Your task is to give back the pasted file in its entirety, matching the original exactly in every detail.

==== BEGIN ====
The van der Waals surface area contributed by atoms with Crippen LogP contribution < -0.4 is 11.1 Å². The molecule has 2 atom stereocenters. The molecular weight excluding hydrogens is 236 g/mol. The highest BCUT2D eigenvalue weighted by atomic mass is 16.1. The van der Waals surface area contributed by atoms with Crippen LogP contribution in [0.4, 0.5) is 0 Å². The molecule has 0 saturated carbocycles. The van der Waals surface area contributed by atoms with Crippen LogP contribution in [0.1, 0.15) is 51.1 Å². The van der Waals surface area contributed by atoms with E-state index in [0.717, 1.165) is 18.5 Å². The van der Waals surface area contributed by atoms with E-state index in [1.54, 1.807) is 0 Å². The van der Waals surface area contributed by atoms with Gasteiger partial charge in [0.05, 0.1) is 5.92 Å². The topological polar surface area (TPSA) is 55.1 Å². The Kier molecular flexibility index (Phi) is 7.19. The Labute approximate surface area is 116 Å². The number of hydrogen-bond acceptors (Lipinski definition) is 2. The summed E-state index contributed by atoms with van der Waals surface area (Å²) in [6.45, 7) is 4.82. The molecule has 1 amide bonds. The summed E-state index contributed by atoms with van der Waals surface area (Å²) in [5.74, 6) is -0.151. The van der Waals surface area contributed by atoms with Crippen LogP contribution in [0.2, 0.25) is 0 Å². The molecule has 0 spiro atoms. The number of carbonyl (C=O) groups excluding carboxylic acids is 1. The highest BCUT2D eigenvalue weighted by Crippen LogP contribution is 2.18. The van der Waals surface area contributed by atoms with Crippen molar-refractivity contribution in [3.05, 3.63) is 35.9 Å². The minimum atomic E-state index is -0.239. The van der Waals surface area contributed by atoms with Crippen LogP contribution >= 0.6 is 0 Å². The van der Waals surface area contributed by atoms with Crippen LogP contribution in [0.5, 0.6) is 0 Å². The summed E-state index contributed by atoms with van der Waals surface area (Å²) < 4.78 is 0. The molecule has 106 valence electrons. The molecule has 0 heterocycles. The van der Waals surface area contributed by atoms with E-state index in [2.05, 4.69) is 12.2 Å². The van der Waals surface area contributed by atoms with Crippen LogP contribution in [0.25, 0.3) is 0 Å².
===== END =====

The van der Waals surface area contributed by atoms with Crippen LogP contribution < -0.4 is 11.1 Å². The molecule has 2 atom stereocenters. The molecular weight excluding hydrogens is 236 g/mol. The highest BCUT2D eigenvalue weighted by atomic mass is 16.1. The van der Waals surface area contributed by atoms with Crippen LogP contribution in [0.4, 0.5) is 0 Å². The molecule has 0 saturated carbocycles. The van der Waals surface area contributed by atoms with Crippen LogP contribution in [0.1, 0.15) is 51.1 Å². The van der Waals surface area contributed by atoms with E-state index in [0.717, 1.165) is 18.5 Å². The van der Waals surface area contributed by atoms with E-state index in [1.54, 1.807) is 0 Å². The van der Waals surface area contributed by atoms with Gasteiger partial charge in [0.05, 0.1) is 5.92 Å². The topological polar surface area (TPSA) is 55.1 Å². The Kier molecular flexibility index (Phi) is 7.19. The Labute approximate surface area is 116 Å². The number of hydrogen-bond acceptors (Lipinski definition) is 2. The summed E-state index contributed by atoms with van der Waals surface area (Å²) in [6.45, 7) is 4.82. The molecule has 1 amide bonds. The summed E-state index contributed by atoms with van der Waals surface area (Å²) in [5.74, 6) is -0.151. The van der Waals surface area contributed by atoms with Crippen LogP contribution in [0.2, 0.25) is 0 Å². The molecule has 0 spiro atoms. The number of carbonyl (C=O) groups excluding carboxylic acids is 1. The highest BCUT2D eigenvalue weighted by Crippen LogP contribution is 2.18. The van der Waals surface area contributed by atoms with Crippen molar-refractivity contribution in [3.05, 3.63) is 35.9 Å². The minimum atomic E-state index is -0.239. The van der Waals surface area contributed by atoms with Crippen LogP contribution >= 0.6 is 0 Å². The van der Waals surface area contributed by atoms with Crippen LogP contribution in [0.5, 0.6) is 0 Å². The summed E-state index contributed by atoms with van der Waals surface area (Å²) < 4.78 is 0. The molecule has 106 valence electrons. The molecule has 0 heterocycles. The van der Waals surface area contributed by atoms with E-state index in [2.05, 4.69) is 12.2 Å². The van der Waals surface area contributed by atoms with Crippen LogP contribution in [0.25, 0.3) is 0 Å².